# Episode 207-6: Challenges in target archery (Word, 22 KB)

```TAP 207- 6: Challenges in target archery
Here you can work on predicting the positions of objects that are accelerated. One archery
competition requires archers to fire a total of 90 arrows for a maximum possible score of 900.
The targets are 1.22 m in diameter at 60, 50 and 40 metres distance. You can model the
motion of the arrow to find out what problems the archer faces.
The arrow leaves the bow at 60 m s–1 and travels at almost this speed horizontally for the
whole of its flight.
The arrow, of course, falls because of the acceleration due to gravity. You can find its position
at any moment by working out how far it has moved horizontally and how far it has fallen
vertically.
1.
The archer shoots the arrow horizontally at the 40 m target. How far does it drop over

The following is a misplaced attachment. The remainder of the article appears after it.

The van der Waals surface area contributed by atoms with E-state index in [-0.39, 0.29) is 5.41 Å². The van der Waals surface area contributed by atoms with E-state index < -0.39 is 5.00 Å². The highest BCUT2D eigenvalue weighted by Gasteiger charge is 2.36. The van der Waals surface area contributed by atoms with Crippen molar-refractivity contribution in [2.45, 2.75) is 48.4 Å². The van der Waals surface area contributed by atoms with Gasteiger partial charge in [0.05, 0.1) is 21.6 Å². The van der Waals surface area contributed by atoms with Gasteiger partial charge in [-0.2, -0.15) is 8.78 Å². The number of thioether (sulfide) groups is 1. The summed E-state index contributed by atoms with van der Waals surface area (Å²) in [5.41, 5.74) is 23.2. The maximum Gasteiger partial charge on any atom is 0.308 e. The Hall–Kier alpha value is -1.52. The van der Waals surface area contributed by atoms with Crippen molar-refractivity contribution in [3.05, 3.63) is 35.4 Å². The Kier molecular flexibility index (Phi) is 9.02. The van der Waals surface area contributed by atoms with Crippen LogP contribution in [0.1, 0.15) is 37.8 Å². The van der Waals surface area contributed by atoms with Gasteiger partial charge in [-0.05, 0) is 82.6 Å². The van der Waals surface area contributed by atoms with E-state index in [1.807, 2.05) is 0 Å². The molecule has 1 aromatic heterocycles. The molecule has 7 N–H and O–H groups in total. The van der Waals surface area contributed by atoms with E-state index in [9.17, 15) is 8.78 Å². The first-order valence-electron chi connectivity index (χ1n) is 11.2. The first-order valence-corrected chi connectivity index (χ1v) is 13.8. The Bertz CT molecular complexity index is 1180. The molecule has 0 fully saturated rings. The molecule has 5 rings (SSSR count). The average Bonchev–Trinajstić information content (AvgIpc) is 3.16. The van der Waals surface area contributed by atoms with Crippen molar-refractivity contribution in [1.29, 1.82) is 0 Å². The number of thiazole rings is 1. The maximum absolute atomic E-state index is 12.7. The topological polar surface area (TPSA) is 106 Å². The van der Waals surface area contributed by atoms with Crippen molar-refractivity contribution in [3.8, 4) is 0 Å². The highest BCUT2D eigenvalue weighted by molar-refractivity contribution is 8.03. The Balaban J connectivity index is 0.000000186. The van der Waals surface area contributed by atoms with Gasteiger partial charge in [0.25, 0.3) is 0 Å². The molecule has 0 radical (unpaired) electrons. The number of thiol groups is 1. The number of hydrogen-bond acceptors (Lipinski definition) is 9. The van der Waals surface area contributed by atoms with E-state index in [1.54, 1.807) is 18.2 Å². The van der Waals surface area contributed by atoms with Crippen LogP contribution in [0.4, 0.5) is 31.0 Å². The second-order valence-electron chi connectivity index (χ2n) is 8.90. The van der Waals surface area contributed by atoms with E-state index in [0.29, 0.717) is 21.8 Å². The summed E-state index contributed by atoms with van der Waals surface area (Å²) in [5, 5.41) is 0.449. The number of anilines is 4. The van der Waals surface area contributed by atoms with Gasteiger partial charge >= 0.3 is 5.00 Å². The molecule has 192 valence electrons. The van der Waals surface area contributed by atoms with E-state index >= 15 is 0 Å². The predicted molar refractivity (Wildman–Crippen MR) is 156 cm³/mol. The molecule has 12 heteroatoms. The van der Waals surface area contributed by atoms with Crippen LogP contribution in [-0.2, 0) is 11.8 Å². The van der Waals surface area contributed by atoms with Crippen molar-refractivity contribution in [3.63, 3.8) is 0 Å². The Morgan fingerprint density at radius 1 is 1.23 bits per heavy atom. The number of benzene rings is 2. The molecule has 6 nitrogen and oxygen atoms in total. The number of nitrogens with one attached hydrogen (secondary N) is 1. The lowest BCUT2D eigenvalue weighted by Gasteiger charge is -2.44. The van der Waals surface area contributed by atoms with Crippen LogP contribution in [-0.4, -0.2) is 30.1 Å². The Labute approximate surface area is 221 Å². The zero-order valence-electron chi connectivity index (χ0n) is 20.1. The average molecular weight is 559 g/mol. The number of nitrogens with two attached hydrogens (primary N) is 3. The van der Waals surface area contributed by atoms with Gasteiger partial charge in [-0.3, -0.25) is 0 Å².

this range?
2.
How would the archer make allowance for this fall? Think carefully before committing
yourself.
3.
Now try to calculate the fall at 50 m and 60 m.
4.
50 years ago the release speed of an arrow was about 30 m s –1. What effect would
this have on the vertical distance the arrow fell? Calculate the drop for a range of 60
5.
We have ignored the effect of air resistance in these calculations. How could you take
account of it? You can explore it most easily by making a computer model of the
motion.
An example where vectors and simple kinematics give insight into a phenomenon.
Social and human context
Accurate archery was important in many spheres – often not in warfare.
Answers and worked solutions
1.
Time of flight
40 m

 0.67 s
60 m s –1
Vertical drop
2
h
1 2 1
2 
gt   9.81 m s – 2   s   2.2 m
2
2
3 
2.
Aim above the target.
3.
Similar calculations
2
4.
h50 
1
5 
 9.81 m s – 2   s   3.4 m
2
6 
h60 
1
2
 9.81 m s – 2  1 s  4.9 m
2
Twice the trip time so four times fall, at 60 m now drops 20 m.
External references
This activity is taken from Advancing Physics Chapter 9, 110s
```